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On Thu, May 22, 2014 at 12:36 PM, Eric Wing <> wrote:
> In this example:
> - I create objectZ, objectA, and objectB (in that order).
> - objectA keeps a strong reference to objectB and objectZ.
> - I remove references to objectB and objectZ, proving objectA is
> keeping them alive.
> - I remove my reference to objectA and watch what garbage collection does.
> I expect that objectA is "marked for finalization" first because it is
> keeping objectB and objectZ alive.
> Then objectB and objectZ may be "marked for finalization" (no order on
> these is expected).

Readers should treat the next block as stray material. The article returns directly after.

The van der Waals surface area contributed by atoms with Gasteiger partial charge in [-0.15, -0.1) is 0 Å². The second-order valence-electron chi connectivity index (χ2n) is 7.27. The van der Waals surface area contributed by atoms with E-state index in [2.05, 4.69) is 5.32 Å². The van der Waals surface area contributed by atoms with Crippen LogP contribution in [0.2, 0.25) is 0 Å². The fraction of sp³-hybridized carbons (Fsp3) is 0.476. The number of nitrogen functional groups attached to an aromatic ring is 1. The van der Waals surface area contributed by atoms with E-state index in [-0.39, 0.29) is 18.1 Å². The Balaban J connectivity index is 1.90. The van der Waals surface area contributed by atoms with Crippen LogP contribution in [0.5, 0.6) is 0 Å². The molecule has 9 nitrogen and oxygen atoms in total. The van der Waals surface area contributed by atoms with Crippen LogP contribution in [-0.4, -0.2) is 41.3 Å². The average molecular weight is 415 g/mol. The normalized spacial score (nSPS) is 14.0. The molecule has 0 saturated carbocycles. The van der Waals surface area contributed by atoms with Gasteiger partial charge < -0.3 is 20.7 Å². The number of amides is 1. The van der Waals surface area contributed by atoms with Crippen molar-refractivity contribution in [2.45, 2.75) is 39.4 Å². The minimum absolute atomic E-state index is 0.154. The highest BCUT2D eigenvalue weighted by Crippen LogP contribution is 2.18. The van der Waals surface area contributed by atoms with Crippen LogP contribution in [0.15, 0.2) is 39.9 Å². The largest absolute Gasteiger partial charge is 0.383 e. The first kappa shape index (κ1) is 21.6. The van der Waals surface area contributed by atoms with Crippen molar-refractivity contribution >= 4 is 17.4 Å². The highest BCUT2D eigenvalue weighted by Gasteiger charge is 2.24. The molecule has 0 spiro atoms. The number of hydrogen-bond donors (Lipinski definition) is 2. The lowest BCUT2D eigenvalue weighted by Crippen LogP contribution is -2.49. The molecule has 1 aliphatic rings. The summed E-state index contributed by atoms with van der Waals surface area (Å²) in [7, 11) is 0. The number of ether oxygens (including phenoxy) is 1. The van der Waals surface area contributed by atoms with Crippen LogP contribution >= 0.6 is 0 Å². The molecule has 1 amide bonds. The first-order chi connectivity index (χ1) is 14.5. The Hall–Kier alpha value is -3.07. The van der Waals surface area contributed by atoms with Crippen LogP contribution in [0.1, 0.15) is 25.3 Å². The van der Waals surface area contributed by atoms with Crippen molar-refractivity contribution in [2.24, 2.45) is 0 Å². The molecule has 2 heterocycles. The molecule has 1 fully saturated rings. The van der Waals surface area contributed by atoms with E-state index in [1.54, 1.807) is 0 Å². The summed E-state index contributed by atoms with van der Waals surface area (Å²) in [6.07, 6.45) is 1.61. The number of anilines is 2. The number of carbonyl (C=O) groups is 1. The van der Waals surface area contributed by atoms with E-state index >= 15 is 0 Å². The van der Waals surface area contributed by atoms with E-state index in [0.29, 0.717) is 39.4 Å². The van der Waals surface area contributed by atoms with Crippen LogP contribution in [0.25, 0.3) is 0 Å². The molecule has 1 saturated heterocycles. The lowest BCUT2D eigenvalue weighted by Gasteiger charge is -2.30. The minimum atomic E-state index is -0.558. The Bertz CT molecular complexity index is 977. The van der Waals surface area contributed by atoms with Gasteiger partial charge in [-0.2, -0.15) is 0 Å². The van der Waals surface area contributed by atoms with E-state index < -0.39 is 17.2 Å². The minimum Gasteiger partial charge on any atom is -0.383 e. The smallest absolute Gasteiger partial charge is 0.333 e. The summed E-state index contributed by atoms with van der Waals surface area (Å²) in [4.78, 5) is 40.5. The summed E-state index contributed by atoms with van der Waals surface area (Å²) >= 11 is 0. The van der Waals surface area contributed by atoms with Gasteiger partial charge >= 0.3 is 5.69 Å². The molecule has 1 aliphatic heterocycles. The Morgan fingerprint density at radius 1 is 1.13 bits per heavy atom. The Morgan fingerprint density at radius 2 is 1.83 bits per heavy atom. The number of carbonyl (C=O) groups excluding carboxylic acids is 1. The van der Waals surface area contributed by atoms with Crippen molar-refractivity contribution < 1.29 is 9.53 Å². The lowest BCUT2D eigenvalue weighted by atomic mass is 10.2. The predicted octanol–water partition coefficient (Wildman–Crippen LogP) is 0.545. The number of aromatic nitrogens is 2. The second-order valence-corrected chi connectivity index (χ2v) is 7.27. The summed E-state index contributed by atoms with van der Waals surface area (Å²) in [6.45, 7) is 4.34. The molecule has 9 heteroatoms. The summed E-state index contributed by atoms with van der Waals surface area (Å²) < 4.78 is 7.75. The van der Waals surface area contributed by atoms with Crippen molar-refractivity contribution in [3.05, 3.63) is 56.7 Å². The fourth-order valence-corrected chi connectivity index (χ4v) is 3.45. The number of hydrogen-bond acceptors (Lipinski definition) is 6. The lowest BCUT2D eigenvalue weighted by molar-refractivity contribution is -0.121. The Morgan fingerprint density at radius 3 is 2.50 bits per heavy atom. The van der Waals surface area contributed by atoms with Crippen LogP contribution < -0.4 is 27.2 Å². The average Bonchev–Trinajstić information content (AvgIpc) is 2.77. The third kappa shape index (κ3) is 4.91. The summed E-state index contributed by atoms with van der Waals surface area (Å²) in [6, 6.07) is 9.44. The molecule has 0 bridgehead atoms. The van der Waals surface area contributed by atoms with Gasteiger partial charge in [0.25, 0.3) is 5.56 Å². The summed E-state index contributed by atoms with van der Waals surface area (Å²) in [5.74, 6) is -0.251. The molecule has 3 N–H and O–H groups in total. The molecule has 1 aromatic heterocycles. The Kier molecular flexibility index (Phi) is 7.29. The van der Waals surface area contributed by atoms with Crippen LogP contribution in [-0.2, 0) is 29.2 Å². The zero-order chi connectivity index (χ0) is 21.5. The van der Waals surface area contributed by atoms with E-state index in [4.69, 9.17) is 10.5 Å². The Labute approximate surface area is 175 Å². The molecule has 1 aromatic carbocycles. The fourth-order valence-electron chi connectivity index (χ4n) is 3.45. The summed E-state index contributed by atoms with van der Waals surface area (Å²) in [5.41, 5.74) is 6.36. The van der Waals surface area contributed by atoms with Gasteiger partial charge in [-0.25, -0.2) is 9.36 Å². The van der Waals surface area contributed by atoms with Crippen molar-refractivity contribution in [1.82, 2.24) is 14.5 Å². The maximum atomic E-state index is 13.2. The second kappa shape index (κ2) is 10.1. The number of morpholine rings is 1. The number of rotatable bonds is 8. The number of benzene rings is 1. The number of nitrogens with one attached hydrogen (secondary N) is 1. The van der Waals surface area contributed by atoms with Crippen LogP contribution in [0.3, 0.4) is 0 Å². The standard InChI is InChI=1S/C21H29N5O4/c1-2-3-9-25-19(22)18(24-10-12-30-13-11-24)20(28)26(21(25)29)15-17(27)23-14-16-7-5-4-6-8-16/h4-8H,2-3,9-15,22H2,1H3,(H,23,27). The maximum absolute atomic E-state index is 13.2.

> So "in the reverse order they were marked for finalization", I expect
> the finalization order to be:
> 1) objectZ or objectB
> 2) objectB or objectZ
> 3) objectA

Your behavior is derived from expectations of a reference-counted
garbage collector. Lua doesn't refcount. It's mark-and-sweep -- as a
high-level overview, it maintains a list of all objects, and a list of
root objects (mostly the top-level _ENV and the registry). When it
does a sweep, it starts from the root objects and marks every object
that it can reach as accessible. Then it sweeps over the list of all
objects and flags every object that isn't marked as accessible for
finalization. Then it runs finalizers on the objects thus marked, in
reverse of the order that they were marked. On the next sweep, if the
object is marked as both "finalized" and "inaccessible" it's deleted.
(If it's marked as "finalized" but NOT marked as "inaccessible" it's
been resurrected. It'll never have the finalizer run again.)

/s/ Adam